Let us now imagine that this castle, as I have said, contains many mansions,6 some above, others below, others at each side; and in the centre and midst of them all is the chiefest mansion where the most secret things pass between God and the soul. You must think over this comparison very carefully; perhaps God will be pleased to use it to show you something of the favours which He is pleased to grant to souls, and of the differences between them, so far as I have understood this to be possible, for there are so many of them that nobody can possibly understand them all, much less anyone as stupid as I. If the Lord grants you these favours, it will be a great consolation to you to know that such things are possible; and, if you never receive any, you can still praise His great goodness. For, as it does us no harm to think of the things laid up for us in Heaven, and of the joys of the blessed, but rather makes us rejoice and strive to attain those joys ourselves, just so it will do us no harm to find that it is possible in this our exile for so great a God to commune with such malodorous worms, and to love Him for His great goodness and boundless mercy. I am sure that anyone who finds it harmful to realize that it is possible for God to grant such favours during this our exile must be greatly lacking in humility and in love of his neighbour; for otherwise how could we help rejoicing that God should grant these favours to one of our brethren when this in no way hinders Him from granting them to ourselves, and that His Majesty should bestow an understanding of His greatness upon anyone soever? Sometimes He will do this only to manifest His power, as He said of the blind man to whom He gave his sight, when the Apostles asked Him if he were suffering for his own sins or for the sins of his parents.7 He grants these favours, then, not because those who receive them are holier than those who do not, but in order that His greatness may be made known, as we see in the case of Saint Paul and the Magdalen, and in order that we may praise Him in His creatures.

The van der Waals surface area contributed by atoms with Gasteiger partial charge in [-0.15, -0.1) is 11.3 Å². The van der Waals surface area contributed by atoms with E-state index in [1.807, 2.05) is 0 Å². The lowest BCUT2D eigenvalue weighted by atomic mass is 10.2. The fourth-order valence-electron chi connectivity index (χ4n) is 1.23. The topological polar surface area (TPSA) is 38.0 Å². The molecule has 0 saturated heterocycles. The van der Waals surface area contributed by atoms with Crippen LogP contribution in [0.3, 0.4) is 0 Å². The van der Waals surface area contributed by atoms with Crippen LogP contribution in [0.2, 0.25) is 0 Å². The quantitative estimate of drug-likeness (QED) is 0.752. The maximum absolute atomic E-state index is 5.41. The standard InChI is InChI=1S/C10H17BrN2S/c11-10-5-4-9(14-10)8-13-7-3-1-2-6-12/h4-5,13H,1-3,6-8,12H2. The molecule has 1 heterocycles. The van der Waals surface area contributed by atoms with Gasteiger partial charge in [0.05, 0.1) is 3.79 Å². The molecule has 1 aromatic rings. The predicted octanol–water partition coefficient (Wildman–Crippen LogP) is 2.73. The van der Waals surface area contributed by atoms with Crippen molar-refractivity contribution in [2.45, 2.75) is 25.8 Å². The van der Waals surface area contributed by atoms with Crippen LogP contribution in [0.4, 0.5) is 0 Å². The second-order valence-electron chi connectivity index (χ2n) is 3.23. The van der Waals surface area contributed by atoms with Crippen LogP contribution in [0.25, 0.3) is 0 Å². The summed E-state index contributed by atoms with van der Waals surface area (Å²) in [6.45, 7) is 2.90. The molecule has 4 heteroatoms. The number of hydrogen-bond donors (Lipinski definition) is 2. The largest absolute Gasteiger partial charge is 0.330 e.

It may be said that these things seem impossible and that it is better not to scandalize the weak. But less harm is done by their disbelieving us than by our failing to edify those to whom God grants these favours, and who will rejoice and will awaken others to a fresh love of Him Who grants such mercies, according to the greatness of His power and majesty. In any case I know that none to whom I am speaking will run into this danger, because they all know and believe that God grants still greater proofs of His love. I am sure that, if any one of you does not believe this, she will never learn it by experience. For God's will is that no bounds should be set to His works. Never do such a thing, then, sisters, if the Lord does not lead you by this road.
Now let us return to our beautiful and delightful castle and see how we can enter it. I seem rather to be talking nonsense; for, if this castle is the soul, there can clearly be no question of our entering it. For we ourselves are the castle: and it would be absurd to tell someone to enter a room when he was in it already! But you must understand that there are many ways of "being" in a place. Many souls remain in the outer court of the castle, which is the place occupied by the guards; they are not interested in entering it, and have no idea what there is in that wonderful place, or who dwells in it, or even how many rooms it has. You will have read certain books on prayer which advise the soul to enter within itself: and that is exactly what this means.
A short time ago I was told by a very learned man that souls without prayer are like people whose bodies or limbs are paralysed: they possess feet and hands but they cannot control them. In the same way, there are souls so infirm and so accustomed to busying themselves with outside affairs that nothing can be done for them, and it seems as though they are incapable of entering within themselves at all. So accustomed have they grown to living all the time with the reptiles and other creatures to be found in the outer court of the castle that they have almost become like them; and although by nature they are so richly endowed as to have the power of holding converse with none other than God Himself, there is nothing that can be done for them. Unless they strive to realize their miserable condition and to remedy it, they will be turned into pillars of salt for not looking within themselves, just as Lot's wife was because she looked back.8
As far as I can understand, the door of entry into this castle is prayer and meditation: I do not say mental prayer rather than vocal, for, if it is prayer at all, it must be accompanied by meditation. If a person does not think Whom he is addressing, and what he is asking for, and who it is that is asking and of Whom he is asking it, I do not consider that he is praying at all even though he be constantly moving his lips. True, it is sometimes possible to pray without paying heed to these things, but that is only because they have been thought about previously; if a man is in the habit of speaking to God's Majesty as he would speak to his slave, and never wonders if he is expressing himself properly, but merely utters the words that come to his lips because he has learned them by heart through constant repetition, I do not call that prayer at all--and God grant no Christian may ever speak to Him so! At any rate, sisters, I hope in God that none of you will, for we are accustomed here to talk about interior matters, and that is a good way of keeping oneself from falling into such animal-like habits.9